Participants will be administered baseline language and cognitive tasks, including 1 or more of the following, depending on their residual language and cognitive skills:

  1. writing to dictation b) oral spelling c) oral and written naming of pictures d) word-picture matching f) written and oral picture description g) digit span h) spatial span
  2. verbal learning j) grammatical sentence production k) oral word repetition l) sentence comprehension

Quality of Life questionnaires:

Participants will be administered standardized and non-standardized quality-of-life questionnaires before, after, and at follow-up intervals of each experimental period. The purpose of these questionnaires is to assess whether the proposed interventions have affected participants' well-being and the general quality of their life.

B. Spoken and Written Word Production Therapy Interventions

Individuals with PPA will receive spoken and written word production intervention tailored to their degree of deficit. Two interventions (basic and advanced) will be implemented, treating the main lexical retrieval deficits in PPA, in oral and written modalities. The goal of the combined interventions is to promote interaction between phonological and orthographic representations and processes in the remediation of lexical retrieval deficits that are prominent in all PPA subtypes.

C. Assessment of Language Therapy Tasks:

Follow-up assessment will probe all sets of trained phoneme-grapheme correspondences, words, or other stimuli (e.g. sentences) to identify whether or not the patient has retained knowledge of the trained items. Differences in baseline measures in pre- and post-therapy accuracy for phoneme-grapheme correspondences for each patient will be evaluated using the following: percentages of total number of points correct, arithmetic differences between percentage scores, and permutation tests (Pearson's chi-square test; Fisher's exact test).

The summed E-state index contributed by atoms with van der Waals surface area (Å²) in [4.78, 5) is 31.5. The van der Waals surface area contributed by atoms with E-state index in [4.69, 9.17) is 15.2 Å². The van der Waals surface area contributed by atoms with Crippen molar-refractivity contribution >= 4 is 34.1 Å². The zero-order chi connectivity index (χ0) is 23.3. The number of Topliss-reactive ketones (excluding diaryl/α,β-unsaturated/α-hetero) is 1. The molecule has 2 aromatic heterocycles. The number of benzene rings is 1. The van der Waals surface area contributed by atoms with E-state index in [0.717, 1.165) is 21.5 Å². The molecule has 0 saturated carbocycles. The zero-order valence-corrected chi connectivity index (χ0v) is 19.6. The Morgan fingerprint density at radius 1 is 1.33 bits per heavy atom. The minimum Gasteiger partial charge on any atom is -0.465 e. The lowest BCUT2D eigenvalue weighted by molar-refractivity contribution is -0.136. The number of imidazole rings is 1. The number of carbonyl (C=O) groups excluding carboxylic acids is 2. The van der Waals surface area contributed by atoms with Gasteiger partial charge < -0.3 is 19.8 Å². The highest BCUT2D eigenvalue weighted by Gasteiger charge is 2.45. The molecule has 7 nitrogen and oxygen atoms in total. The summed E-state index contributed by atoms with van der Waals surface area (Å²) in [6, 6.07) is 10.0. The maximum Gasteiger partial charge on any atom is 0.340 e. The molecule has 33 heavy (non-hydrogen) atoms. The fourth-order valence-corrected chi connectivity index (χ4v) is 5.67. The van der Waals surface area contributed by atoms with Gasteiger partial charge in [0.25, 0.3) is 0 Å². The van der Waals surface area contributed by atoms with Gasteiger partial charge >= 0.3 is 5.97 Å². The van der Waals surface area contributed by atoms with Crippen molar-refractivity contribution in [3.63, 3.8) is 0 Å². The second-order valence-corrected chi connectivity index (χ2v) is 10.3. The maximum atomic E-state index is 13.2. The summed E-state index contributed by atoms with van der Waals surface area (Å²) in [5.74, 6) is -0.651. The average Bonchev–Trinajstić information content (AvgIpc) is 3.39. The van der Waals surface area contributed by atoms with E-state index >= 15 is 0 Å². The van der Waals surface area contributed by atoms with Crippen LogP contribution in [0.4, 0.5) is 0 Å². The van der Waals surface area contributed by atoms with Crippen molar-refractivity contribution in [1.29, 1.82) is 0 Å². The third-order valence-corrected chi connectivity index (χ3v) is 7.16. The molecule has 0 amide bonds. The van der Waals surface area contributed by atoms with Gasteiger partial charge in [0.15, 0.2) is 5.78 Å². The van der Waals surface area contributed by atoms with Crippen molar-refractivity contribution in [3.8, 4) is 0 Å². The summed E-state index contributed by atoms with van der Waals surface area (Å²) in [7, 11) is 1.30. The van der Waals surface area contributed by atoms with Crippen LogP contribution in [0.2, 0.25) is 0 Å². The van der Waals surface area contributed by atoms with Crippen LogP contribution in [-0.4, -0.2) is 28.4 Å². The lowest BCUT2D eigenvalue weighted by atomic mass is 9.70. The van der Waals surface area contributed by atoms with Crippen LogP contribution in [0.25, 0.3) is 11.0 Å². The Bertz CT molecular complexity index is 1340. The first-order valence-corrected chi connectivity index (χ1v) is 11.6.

C. HD-tDCS Methods:

Participants will take part in 10-15 consecutive training sessions (3-5 per week), separated by 2 months. Anodal HD-tDCS has typically been shown to up-regulate neuronal excitability and produce enhancement of behavioral performance. A Soterix-CT device will be delivering current at an intensity of 1-2mA (estimated current density 0.04 mA/cm2; estimated total charge 0.048C/cm2) for a maximum of 20 minutes in the HD-tDCS groups and for a maximum of 30 seconds in the Sham group. For both interventions (HD-tDCS and Sham) the electrical current will be increased in a ramp-like fashion at the onset of the stimulation eliciting a transient tingling sensation on the scalp that usually disappears over seconds.